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Cultural Landscape and Traditional Architecture in Bamiyan

by Daniel Lohmann last modified May 13, 2011 11:30 AM

There’s more to Bamiyans Cultural Heritage than the tragically famous giant Buddhas that were destroyed in 2001. The Unesco World Heritage Convention protects Bamiyan as a Cultural Landscape, a cultural property representing the "combined works of nature and of man". The Cultural Landscape of Bamiyan was inscribed on the UNESCO World Heritage List in 2002.

Agricultural patterns of fields and canals reflect the past and present cultivation of the valley. This harmonious balance of man and nature is currently endangered by fast development and interest in the valley, urging for proper documentation and research of this unique Cultural Landscape. RWTH Aachen University investigated and mapped in two campaigns in the summer of 2005 and 2007 the traditional rural “vernacular” farmstead architecture of mud and adobe. The field survey and the documenation done by architects Daniel Lohmann and Dominik Roll of the Aachen Center for Documentation and Conservation.

GPS technology and satellite images were in use in a combination with photography, hand sketches and data forms, to ensure a systematic registration. During the survey, a typology of traditional buildings could be established and revealed the following results:

The traditional Central Asian farmstead “Qalaa” is a tall square fortified building with round or polygonal towers on the corners. The type represented in Bamiyan shows a comparatively undecorated in- and exterior. The first reliable map of the Bamiyan valley of 1936 shows these Qalaas as the only houses in the valley. Nowadays clusters of simpler mud houses have gathered around these ‘urban nuclei’. The original buildings could be located, sketched and described. Furthermore, a large number of religious buildings such as shrines and mausoleums, as well as commercial buildings like the destroyed former bazaar were documented.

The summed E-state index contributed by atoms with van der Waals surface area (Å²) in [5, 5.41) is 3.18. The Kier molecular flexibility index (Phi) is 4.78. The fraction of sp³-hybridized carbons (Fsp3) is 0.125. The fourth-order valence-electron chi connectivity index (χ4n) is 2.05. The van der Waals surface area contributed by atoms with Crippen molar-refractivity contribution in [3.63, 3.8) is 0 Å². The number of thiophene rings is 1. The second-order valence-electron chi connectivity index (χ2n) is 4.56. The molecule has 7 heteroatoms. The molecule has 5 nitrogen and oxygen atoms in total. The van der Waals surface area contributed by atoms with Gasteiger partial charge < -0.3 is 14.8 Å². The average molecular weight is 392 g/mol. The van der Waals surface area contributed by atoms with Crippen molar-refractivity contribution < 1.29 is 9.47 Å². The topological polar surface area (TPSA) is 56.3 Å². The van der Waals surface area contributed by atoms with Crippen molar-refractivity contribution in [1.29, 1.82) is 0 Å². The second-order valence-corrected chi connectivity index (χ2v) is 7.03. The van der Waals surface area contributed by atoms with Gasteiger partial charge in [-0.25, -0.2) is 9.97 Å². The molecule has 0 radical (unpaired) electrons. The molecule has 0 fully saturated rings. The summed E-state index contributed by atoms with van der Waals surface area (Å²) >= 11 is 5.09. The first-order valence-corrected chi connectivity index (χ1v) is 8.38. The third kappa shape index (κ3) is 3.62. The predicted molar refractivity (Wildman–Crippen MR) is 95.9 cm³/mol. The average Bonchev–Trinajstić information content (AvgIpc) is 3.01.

Recommendations for the protection of certain buildings as monuments were also given.

For further information please consult the Cultural Masterplan document, or contact the authors.

Modern Mud Settlement
All over the valley, modern house clusters in traditional mud technique developed around the original central landowner building, the "Qalaa".

Traditional Fortified Farmstead
The "Qalaa", a traditional tall fortified mud farmstead, has a square plan with 4 polygonal towers on all corners and a single gate, usually facing south.

Another example of the Traditional Farmstead

Decorated Religious Buildings
A Detail of an islamic mausoleum constructed in mud, decorated with stucco plaster and painting.

Corner Tower
The corner tower of a traditional "Qalaa"

Mausoleum Building
A Mausoleum Building with three graves in direct proximity to the "Great Buddha"

Building Typology of Bamiyan
The types of traditional architecture in Bamiyan.

Building registration sketch "Qalaa"
An example of a building registration sheet with a sketch showing a typical farmstead "Qalaa".

Building registration sketch "Mausoleum"
A building registration form and sketch showing a "Ziyarat" or Mausoleum.

Overlay 1936 map and Satellite image
An overlay of a current satellite image and the first map of Bamiyan by J. Meunie (1936) showing the development of the valley and identifying the buildings that served as "urban nuclei", the source of settlement development.
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